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Niger involved setting up a moderately priced cereal sales system for 3.4 million people. The quantity of subsidized cereals is far from sufficient (12 kilograms per person for nine months when they should have 20 kilograms a month). The poorest families affected by the nutritional crisis in the six regions are unable to pay for food, even if it is subsidized. In June, the nutritional situation continues to deteriorate and the Nigerian government decided to create a new credit programme through which families must pay back the quantity of “borrowed” food. Making suffering, destitute families pay or giving them credit are completely inappropriate measures of controlling severe malnutrition.

has never, in spite of its promises, set up even temporarily free health care for the children in the most affected regions.

It was only in August, following major media coverage, that WFP decided to distribute free food. Unfortunately, these distributions favoured areas in which the previous years’ harvests had been the lowest instead of the regions directly affected by malnutrition. Again here the assistance measure did not benefit the most vulnerable and did nothing to control the ravages of malnutrition. In order not to overly destabilize the markets, WFP announced in its last emergency report that, after only two monthly distributions, the free rations programme would end at the beginning of October. Moreover, it is important to specify that the Department of Health of Niger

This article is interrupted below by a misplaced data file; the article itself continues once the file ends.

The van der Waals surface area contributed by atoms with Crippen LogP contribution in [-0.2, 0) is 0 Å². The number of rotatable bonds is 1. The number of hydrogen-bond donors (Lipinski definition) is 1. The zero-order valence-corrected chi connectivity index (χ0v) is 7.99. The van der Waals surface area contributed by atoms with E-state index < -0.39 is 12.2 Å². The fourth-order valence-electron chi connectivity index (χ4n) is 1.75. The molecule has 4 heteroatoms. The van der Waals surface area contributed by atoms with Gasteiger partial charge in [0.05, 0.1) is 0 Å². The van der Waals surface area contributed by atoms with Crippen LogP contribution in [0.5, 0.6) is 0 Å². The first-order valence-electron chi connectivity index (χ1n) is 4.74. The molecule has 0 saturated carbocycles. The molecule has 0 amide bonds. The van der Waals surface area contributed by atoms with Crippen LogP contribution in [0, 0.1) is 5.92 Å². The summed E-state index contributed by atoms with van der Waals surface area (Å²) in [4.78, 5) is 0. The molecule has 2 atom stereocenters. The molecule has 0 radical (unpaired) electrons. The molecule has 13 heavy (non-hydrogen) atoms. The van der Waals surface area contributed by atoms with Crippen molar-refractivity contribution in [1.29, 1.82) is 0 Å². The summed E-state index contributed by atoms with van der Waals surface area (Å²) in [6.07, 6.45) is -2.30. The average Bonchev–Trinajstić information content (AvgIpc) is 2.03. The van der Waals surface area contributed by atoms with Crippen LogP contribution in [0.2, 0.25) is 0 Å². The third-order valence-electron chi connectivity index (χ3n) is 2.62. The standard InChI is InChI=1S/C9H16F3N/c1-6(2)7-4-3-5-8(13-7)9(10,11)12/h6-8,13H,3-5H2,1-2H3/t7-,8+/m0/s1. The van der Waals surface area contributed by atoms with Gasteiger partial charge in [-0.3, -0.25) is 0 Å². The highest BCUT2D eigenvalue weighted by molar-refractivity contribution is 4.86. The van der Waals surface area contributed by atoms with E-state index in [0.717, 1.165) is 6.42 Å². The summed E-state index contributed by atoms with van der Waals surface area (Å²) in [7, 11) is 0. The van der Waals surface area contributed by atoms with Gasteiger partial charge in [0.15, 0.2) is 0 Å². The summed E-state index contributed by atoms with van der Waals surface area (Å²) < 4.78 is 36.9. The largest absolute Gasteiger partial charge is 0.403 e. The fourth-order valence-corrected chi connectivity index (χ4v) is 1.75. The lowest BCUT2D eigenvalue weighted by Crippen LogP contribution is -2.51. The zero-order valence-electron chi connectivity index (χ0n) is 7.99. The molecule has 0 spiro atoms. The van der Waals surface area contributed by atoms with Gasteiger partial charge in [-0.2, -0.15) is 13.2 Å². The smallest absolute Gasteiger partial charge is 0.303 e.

Patrice Pagé Executive director, MSF Canada

The people suffering from malnutrition in Niger were not victims of drought or a plague of locusts, but rather the refusal of decision-makers to change their focus from long-term market-based assistance to emergency measures for the more affected regions. Faced with this crisis, the governments, United Nations and humanitarian organisations must give priority to the needs and not to market principles. Political arbitration between preserving human life in the short term and development imperatives in the long term is unacceptable.

With deep sadness we must inform you that Patrice Pagé, our executive director, passed away in Toronto on Dec. 12, 2005. We are shocked and devastated by this news. We grieve the loss of this bright young man who was such a passionate and committed humanitarian. We share this loss with Patrice's family and his girlfriend. Please see page 14 for more about Patrice and his contribution to MSF.

Letter from the field

Treating malnutrition